Intel introduces MAX-series processors and GPUs with Sapphire Rapids-HBM and Ponte Vecchio -

Intel introduces MAX-series processors and GPUs with Sapphire Rapids-HBM and Ponte Vecchio –

Intel Max Series Brings Breakthrough Memory Bandwidth and Performance to HPC and AI

The new product family offers a processor with high-bandwidth memory, 4.8 times faster than the competition, and Intel’s highest-density graphics processor, to solve the world’s toughest challenges.

What’s New: Ahead of Supercomputing ’22 in Dallas, Intel Corporation introduced the Intel Max Series product family with two cutting-edge products for high-performance computing (HPC) and artificial intelligence (AI): Intel® Xeon® CPU Max Series (codenamed Sapphire Rapids HBM) and Intel® Data Center GPU Max Series (codenamed Ponte Vecchio). The new products will power Argonne National Laboratory’s upcoming Aurora supercomputer, with updates on its deployment shared today.

The Xeon Max processor is the first and only x86-based processor with high-bandwidth memory, accelerating many HPC workloads without the need to modify code. The Max Series GPU is Intel’s highest-density processor, packing more than 100 billion transistors into a 47-tile package with up to 128 gigabytes (GB) of high-bandwidth memory. The oneAPI open software ecosystem provides a single programming environment for the two new processors. Intel’s oneAPI and AI 2023 tools will provide functionality to enable advanced features of Intel Max Series products.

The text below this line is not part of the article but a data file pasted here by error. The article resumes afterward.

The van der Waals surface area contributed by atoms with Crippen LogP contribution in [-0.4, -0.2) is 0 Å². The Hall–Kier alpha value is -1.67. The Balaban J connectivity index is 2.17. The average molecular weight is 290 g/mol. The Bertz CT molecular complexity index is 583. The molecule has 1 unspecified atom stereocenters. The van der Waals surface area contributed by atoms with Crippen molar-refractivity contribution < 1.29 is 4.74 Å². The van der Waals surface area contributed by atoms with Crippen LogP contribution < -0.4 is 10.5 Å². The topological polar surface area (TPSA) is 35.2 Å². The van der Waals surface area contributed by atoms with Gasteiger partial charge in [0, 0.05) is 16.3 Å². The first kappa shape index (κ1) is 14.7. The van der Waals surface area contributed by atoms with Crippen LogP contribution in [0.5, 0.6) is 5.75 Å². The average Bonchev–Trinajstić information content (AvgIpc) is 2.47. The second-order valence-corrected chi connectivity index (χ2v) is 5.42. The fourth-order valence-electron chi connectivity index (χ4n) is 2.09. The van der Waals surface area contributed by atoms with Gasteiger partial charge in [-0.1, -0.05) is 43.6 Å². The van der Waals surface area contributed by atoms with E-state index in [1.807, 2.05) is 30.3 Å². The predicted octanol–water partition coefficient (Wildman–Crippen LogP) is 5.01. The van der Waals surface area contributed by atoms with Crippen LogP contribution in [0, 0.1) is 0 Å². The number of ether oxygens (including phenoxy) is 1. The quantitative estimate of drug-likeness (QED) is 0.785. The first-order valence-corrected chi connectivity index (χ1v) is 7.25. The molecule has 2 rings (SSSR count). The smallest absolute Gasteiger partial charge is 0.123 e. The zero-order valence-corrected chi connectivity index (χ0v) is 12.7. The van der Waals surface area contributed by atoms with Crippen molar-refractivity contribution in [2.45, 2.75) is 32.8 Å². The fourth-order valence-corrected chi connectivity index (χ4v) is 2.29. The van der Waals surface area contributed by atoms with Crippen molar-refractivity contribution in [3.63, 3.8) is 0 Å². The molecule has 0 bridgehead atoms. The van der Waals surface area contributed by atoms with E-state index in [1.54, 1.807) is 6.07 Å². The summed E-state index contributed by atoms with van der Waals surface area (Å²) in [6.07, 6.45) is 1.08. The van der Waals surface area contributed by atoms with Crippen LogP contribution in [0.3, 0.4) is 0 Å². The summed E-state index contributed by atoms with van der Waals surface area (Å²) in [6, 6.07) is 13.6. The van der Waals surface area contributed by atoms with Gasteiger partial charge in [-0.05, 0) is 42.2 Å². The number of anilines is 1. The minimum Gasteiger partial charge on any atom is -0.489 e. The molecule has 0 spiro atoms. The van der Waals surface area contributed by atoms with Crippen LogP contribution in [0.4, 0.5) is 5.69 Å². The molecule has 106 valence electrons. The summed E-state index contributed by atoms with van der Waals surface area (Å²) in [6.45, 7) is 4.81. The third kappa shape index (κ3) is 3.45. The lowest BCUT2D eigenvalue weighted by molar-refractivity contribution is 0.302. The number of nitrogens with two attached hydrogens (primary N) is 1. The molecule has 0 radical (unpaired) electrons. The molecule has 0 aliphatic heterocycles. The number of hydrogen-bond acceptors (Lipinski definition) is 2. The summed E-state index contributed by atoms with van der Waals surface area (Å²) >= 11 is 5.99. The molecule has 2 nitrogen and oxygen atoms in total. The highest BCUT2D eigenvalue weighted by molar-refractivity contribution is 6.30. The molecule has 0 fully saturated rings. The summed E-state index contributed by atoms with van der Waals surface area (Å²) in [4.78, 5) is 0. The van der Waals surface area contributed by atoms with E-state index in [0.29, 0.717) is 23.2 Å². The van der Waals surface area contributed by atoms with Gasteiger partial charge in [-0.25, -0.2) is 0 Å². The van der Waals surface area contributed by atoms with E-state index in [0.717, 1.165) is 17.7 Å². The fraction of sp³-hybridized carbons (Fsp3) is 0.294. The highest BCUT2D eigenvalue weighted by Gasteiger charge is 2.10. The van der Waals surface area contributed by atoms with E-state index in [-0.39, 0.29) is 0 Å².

“To ensure that no HPC workload is left behind, we need a solution that maximizes bandwidth, maximizes compute, maximizes developer productivity, and ultimately maximizes impact. The Intel Max Series product family brings high-bandwidth memory to a wider market, along with a single API, making it easier to share code between CPUs and GPUs and solve the world’s biggest challenges faster .